Delfi Diagnostics raises $100M for affordable blood tests to detect cancer early - Technical.ly Baltimore

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Jan. 13, 2021 2:22 pm

Delfi Diagnostics raises $100M for affordable blood tests to detect cancer early

The Remington-based startup was founded by Johns Hopkins oncology professor Dr. Victor Velculescu, who also cofounded Canton's Personal Genome Diagnostics.
Lab space at Johns Hopkins’ FastForward 1812.

Lab space at Johns Hopkins' FastForward 1812.

(Photo by Stephen Babcock)

Delfi Diagnostics, a Baltimore company developing a blood test for early detection of cancer, said it raised $100 million in funding, and is seeking to grow a team of cancer researchers and technologists specializing in machine learning.

The Series A round was led by OrbiMed, a healthcare-focused investment firm based in New York. It also included participation from Menlo Ventures, Samsara Biocapital, Illumina Ventures, AV8 Ventures and Windham Venture Partners, which are existing investors. New investors participating in this round included Foresite Capital, Northpond Ventures, Cowen Healthcare Investments, Rock Springs Capital, and funds and accounts advised by T. Rowe Price. The company previously raised $5.5 million in seed funding in 2019.

Delfi was founded in 2019 by Dr. Victor Velculescu, a professor at the Johns Hopkins University School of Medicine who has made key discoveries in cancer and genomics and the company’s CEO. Building on work Velculescu’s lab, the company licensed technology from the university is based in the university’s FastForward space in Remington. Delfi is developing a new kind of test in the area of liquid biopsy, which can detect cancer from a blood sample. This holds promise to improve on the tissue sample that is taken in a surgical setting that is widely used currently.

Delfi said its new approach is creating tools that can detect evidence of a tumor from a blood sample, and pinpoint the tumor’s location in the body. Combining sequencing and machine learning algorithms, the company said it developed tests for “wide and cost-effective distribution and adoption.”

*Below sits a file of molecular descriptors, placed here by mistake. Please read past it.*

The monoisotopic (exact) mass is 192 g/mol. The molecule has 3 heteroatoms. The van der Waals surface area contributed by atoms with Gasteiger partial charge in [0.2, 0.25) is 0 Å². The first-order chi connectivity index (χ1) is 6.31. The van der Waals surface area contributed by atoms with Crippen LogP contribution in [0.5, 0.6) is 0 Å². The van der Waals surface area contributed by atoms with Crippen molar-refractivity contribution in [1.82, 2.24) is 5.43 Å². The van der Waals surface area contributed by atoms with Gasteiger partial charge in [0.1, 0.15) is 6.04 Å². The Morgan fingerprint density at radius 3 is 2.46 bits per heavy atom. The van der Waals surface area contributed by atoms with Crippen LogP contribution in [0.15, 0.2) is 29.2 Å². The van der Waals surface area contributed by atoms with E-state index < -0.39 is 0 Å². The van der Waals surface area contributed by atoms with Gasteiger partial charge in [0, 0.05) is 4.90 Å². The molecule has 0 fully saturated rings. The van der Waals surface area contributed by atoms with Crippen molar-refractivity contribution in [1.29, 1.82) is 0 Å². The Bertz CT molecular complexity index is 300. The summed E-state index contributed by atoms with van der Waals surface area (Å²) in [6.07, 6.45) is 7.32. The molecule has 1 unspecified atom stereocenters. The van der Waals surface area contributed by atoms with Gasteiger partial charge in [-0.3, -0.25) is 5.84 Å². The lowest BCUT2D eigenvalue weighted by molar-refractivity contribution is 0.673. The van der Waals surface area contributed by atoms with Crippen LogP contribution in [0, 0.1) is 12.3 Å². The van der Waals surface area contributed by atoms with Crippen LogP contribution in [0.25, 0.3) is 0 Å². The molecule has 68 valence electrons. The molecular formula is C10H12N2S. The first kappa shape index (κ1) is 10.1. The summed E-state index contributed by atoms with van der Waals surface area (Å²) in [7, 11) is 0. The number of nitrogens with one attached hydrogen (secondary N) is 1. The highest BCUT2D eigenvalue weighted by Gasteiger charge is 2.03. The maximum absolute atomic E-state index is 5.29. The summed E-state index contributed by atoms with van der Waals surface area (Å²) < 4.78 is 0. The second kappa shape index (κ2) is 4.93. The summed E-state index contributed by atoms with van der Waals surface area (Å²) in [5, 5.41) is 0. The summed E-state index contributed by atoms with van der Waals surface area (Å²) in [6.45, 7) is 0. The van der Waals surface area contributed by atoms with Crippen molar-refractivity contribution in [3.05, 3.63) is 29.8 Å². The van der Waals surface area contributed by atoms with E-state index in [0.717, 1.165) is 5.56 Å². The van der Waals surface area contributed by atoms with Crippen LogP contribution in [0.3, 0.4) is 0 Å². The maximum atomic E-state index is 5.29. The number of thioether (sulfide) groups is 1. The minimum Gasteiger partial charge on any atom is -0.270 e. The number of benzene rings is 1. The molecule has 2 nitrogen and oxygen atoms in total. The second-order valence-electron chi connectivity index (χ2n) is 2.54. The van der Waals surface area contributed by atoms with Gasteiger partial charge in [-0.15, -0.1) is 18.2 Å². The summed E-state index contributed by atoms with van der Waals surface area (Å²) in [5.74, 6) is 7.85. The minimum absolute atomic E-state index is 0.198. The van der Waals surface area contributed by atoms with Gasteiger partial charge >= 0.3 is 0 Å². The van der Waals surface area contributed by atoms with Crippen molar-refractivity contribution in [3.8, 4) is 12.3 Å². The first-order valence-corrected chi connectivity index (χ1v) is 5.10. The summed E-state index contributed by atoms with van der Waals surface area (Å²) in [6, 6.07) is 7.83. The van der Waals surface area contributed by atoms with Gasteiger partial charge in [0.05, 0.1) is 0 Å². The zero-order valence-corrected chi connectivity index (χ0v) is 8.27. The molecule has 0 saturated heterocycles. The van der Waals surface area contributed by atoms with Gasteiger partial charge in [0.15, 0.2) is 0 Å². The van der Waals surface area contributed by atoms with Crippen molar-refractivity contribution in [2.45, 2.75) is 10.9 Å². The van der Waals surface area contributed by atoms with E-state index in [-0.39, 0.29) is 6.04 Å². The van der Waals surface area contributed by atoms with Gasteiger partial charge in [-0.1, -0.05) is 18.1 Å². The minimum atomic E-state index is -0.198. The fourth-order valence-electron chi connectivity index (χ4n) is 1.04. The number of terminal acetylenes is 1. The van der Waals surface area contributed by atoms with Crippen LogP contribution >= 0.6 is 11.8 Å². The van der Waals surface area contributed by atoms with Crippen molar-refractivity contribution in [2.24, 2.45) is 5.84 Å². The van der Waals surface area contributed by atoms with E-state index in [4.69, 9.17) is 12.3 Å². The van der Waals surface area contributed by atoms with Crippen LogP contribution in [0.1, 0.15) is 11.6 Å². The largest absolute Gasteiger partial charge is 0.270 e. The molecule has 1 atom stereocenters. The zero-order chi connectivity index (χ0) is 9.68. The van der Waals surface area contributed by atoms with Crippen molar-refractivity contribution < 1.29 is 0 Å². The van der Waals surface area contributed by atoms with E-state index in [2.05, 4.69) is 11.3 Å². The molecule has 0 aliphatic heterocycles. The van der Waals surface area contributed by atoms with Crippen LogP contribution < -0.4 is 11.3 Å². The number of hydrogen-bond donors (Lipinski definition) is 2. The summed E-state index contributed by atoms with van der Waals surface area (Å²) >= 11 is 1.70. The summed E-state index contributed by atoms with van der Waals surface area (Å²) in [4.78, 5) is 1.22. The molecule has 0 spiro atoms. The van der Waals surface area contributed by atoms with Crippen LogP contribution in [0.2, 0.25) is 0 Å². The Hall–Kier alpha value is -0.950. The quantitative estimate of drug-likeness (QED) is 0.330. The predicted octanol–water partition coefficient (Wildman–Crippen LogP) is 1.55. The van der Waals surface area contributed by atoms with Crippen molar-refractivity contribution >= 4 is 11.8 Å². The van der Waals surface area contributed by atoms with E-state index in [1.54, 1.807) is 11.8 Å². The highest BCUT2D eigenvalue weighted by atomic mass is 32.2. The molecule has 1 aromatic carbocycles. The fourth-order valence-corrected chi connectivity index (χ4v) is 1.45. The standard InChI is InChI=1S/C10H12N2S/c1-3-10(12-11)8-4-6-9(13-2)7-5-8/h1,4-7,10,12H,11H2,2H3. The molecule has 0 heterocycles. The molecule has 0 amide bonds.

Specifically, Delfi focuses on “fragmentomics of cell-free DNA,” which Velculescu describes this way: “When the DNA from the tumor cell gets released, it is naturally broken into fragments that reflect the type of cell from which it came, and we can pick up that signal, inclusive of length of fragments, genomic features, DNA content, which all reflect whether it is derived from a cancer and if so where the cancer originated.”

“We think the fragmentomic approach will have the best performance compared to other liquid biopsy approaches, while remaining cost effective,” Velculescu said.

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Now, the company is working through pre-clinical development for the test. It currently has fewer than 20 employees, but is looking to expand, with a boost from the funding.

“This large Series A allows us to quickly build out our team across all critical departments, to expand our R&D work, and to continue to build the clinical evidence necessary in clinical trials to ensure adoption,” Velculescu said.

Along with the implications for healthcare and the early detection of cancer, the area of detecting cancer has brought significant venture investments for companies in recent years. In Baltimore, we saw Thrive Earlier Detection Corp., another Hopkins spinout, raise $367 million in a pair of rounds prior to being acquired in a $2.15 billion deal last year.

It also shows how scientific strength at the region’s universities have helped power the innovation economy. Velculescu is also a cofounder of Canton-based Personal Genome Diagnostics, which has built a base of employees and raised more than $140 million in funding.

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